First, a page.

The regional dynamics aggravating the threat in Niger have been influenced most recently by the French military intervention in northern Mali that pushed many jihadists across Mali's borders. Niger was an active player in the planning and execution of the African military intervention to northern Mali. These operations pitted Nigerien armed forces directly against the Movement for Unity and Jihad in West Africa in the Gao region of Mali, and now the Nigerien forces are targets for retaliation by jihadist organizations.
Prior to its involvement in the conflict in northern Mali, bomb attacks did not occur in Niger. However, the Movement for Unity and Jihad in West Africa claimed to have planned and carried out the simultaneous car bombings at a French uranium mining facility and a military barracks in Niger on May 23 in cooperation with Mokhtar Belmokhtar's "Masked Ones." Both groups are offshoots of al Qaeda in the Islamic Maghreb and are known to overlap and collaborate.
Belmokhtar's activity also highlights the links between militant actions in Niger and militancy in Algeria, where his group carried out the attack on the Ain Amenas natural gas facility Jan. 16, and to militancy in Libya and Mali, where Belmokhtar was active previously. Belmokhtar also was responsible for an attack on the uranium mine in Arlit in September 2010 in which fighters under his command took several French hostages. However, the most recent attacks in Niger have focused on causing damage rather than kidnapping foreigners for ransom.
The continuing insecurity in southern Libya, especially in the vast area bordering Algeria and Niger, is allowing jihadists to operate freely in the wider region where border security is lacking and geography and diverging national interests hamper multilateral cooperation to contain militants. The activity of jihadist groups is not new across the Sahel region, but the lack of security in Libya since the fall of Moammar Gadhafi's regime has given militants greater access to weapons and sanctuary.
Niger also borders northern Nigeria, where militant groups Boko Haram and Ansaru operate. Although neither of these groups has been known to stage attacks within Niger yet, there have been cases of Boko Haram members escaping Nigerian security forces by crossing the border into Niger. Moreover, there have been allegations of Nigeriens fighting among Nigerian militants and that Boko Haram fighters in northern Mali likely used Niger as a route. Niger's proximity to areas in Nigeria and Mali that are rife with militancy, the mobility of militants between those areas, the difficulty of securing borders in the wider Sahel region and the presence of appealing targets for militants in Niger all contribute to the increasing risk of militant activity in the country.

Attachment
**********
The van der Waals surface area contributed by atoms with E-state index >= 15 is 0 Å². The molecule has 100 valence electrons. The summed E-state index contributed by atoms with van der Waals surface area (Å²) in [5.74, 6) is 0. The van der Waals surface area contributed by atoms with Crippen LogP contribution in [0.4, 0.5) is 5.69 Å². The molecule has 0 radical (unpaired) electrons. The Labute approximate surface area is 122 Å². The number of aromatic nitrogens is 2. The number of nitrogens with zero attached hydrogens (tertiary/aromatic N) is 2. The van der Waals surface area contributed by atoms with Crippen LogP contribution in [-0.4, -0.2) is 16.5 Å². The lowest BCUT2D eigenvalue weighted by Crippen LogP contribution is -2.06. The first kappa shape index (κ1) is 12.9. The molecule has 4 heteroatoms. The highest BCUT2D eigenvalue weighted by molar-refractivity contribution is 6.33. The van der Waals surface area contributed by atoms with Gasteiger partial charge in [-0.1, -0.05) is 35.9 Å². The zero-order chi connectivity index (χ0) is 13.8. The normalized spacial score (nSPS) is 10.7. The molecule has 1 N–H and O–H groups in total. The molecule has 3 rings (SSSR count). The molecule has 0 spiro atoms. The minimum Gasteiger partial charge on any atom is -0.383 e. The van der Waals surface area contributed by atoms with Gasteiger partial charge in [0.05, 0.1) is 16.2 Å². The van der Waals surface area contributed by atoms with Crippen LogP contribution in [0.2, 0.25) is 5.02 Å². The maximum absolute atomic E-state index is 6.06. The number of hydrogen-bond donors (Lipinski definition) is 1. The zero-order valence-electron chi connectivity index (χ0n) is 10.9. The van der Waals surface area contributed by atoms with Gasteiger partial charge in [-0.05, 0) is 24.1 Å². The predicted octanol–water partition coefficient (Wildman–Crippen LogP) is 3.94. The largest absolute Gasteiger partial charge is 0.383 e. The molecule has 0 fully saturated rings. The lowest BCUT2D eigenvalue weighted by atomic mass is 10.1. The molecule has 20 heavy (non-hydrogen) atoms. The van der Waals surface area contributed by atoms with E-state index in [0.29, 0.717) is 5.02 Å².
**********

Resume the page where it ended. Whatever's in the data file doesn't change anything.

Foreign companies operating in Niger, mostly in the uranium-mining sector, bring foreign civilians to the country, where foreigners have been targeted in kidnappings and extortion schemes. French assets, which have become a higher priority for militants after the French military intervention in Mali, are located throughout the country. France's uranium-mining facilities are tempting and potentially easy targets for jihadists — as the recent attack in Arlit showed — especially because of their added economic significance. Moreover, during French operations in Mali, the United States selected Niger as a base for unmanned aerial vehicles operating in the region. This not only presents militants with another target but also raises Niger's profile overall.
France has responded to the rising militant threat across the Sahel by allocating more funds for the security and infrastructure of its embassies after a car bomb severely damaged the French Embassy in Tripoli, Libya, on April 23. The United States has responded by offering rewards for information leading to the capture of several al Qaeda in the Islamic Maghreb members as well as Belmokhtar and Boko Haram leader Abubakar Shekau, but the effectiveness of rewards offers is limited.
The continuing military presence in Mali, as well as the use of Niger as a logistical staging point during the initial deployment and the presence of U.S. unmanned aerial vehicle operations, will continue to make Niger — and foreign assets located within it — both a symbolic and pragmatic target. The May 23 attacks emphasize the importance of securing facilities and of efforts by Nigerien security services to detect and prevent such attacks, although the May 23 bombings were not greatly successful from a tactical perspective.
For the broader region, militancy will pose a threat as long as diverging interests prevent a regionwide approach to eliminating the persistent presence of jihadists. The porous borders between countries in the Sahel will continue allowing the militants, and the potential for attacks, to extend across the region.